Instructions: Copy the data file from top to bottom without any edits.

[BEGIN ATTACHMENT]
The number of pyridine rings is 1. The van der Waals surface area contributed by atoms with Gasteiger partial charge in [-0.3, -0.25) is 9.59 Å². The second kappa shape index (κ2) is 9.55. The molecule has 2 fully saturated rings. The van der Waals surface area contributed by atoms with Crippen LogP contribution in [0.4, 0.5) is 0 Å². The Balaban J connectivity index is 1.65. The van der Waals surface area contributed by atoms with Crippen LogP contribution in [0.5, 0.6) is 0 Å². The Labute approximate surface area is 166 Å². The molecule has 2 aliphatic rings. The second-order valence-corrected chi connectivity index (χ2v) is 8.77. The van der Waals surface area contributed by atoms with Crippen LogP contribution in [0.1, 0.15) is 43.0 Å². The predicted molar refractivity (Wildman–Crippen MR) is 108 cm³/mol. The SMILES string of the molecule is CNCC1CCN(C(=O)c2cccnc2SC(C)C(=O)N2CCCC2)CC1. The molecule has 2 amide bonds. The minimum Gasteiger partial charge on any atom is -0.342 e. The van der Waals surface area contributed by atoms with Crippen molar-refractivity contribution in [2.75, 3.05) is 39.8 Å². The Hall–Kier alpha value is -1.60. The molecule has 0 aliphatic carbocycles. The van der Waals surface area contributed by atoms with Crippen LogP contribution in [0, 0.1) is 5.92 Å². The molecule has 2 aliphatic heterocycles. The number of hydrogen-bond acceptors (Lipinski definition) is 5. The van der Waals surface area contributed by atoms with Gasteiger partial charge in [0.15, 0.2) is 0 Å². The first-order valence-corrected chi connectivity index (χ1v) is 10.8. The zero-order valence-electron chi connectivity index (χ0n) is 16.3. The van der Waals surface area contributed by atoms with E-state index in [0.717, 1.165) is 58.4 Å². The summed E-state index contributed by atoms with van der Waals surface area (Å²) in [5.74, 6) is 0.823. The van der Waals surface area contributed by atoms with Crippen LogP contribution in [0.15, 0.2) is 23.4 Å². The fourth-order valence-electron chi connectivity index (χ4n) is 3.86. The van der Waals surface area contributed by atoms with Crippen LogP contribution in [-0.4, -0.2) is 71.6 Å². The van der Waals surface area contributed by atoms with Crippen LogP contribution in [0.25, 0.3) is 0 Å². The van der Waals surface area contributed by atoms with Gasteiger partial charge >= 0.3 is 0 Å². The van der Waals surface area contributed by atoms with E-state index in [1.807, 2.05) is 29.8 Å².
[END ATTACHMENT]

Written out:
The number of pyridine rings is 1. The van der Waals surface area contributed by atoms with Gasteiger partial charge in [-0.3, -0.25) is 9.59 Å². The second kappa shape index (κ2) is 9.55. The molecule has 2 fully saturated rings. The van der Waals surface area contributed by atoms with Crippen LogP contribution in [0.4, 0.5) is 0 Å². The Balaban J connectivity index is 1.65. The van der Waals surface area contributed by atoms with Crippen LogP contribution in [0.5, 0.6) is 0 Å². The Labute approximate surface area is 166 Å². The molecule has 2 aliphatic rings. The second-order valence-corrected chi connectivity index (χ2v) is 8.77. The van der Waals surface area contributed by atoms with Crippen LogP contribution in [0.1, 0.15) is 43.0 Å². The predicted molar refractivity (Wildman–Crippen MR) is 108 cm³/mol. The SMILES string of the molecule is CNCC1CCN(C(=O)c2cccnc2SC(C)C(=O)N2CCCC2)CC1. The molecule has 2 amide bonds. The minimum Gasteiger partial charge on any atom is -0.342 e. The van der Waals surface area contributed by atoms with Crippen molar-refractivity contribution in [2.75, 3.05) is 39.8 Å². The Hall–Kier alpha value is -1.60. The molecule has 0 aliphatic carbocycles. The van der Waals surface area contributed by atoms with Crippen LogP contribution in [0, 0.1) is 5.92 Å². The molecule has 2 aliphatic heterocycles. The number of hydrogen-bond acceptors (Lipinski definition) is 5. The van der Waals surface area contributed by atoms with Gasteiger partial charge in [0.15, 0.2) is 0 Å². The first-order valence-corrected chi connectivity index (χ1v) is 10.8. The zero-order valence-electron chi connectivity index (χ0n) is 16.3. The van der Waals surface area contributed by atoms with E-state index in [0.717, 1.165) is 58.4 Å². The summed E-state index contributed by atoms with van der Waals surface area (Å²) in [5.74, 6) is 0.823. The van der Waals surface area contributed by atoms with Crippen LogP contribution in [0.15, 0.2) is 23.4 Å². The fourth-order valence-electron chi connectivity index (χ4n) is 3.86. The van der Waals surface area contributed by atoms with Crippen LogP contribution in [-0.4, -0.2) is 71.6 Å². The van der Waals surface area contributed by atoms with Crippen LogP contribution in [0.25, 0.3) is 0 Å². The van der Waals surface area contributed by atoms with Gasteiger partial charge >= 0.3 is 0 Å². The van der Waals surface area contributed by atoms with E-state index in [1.807, 2.05) is 29.8 Å².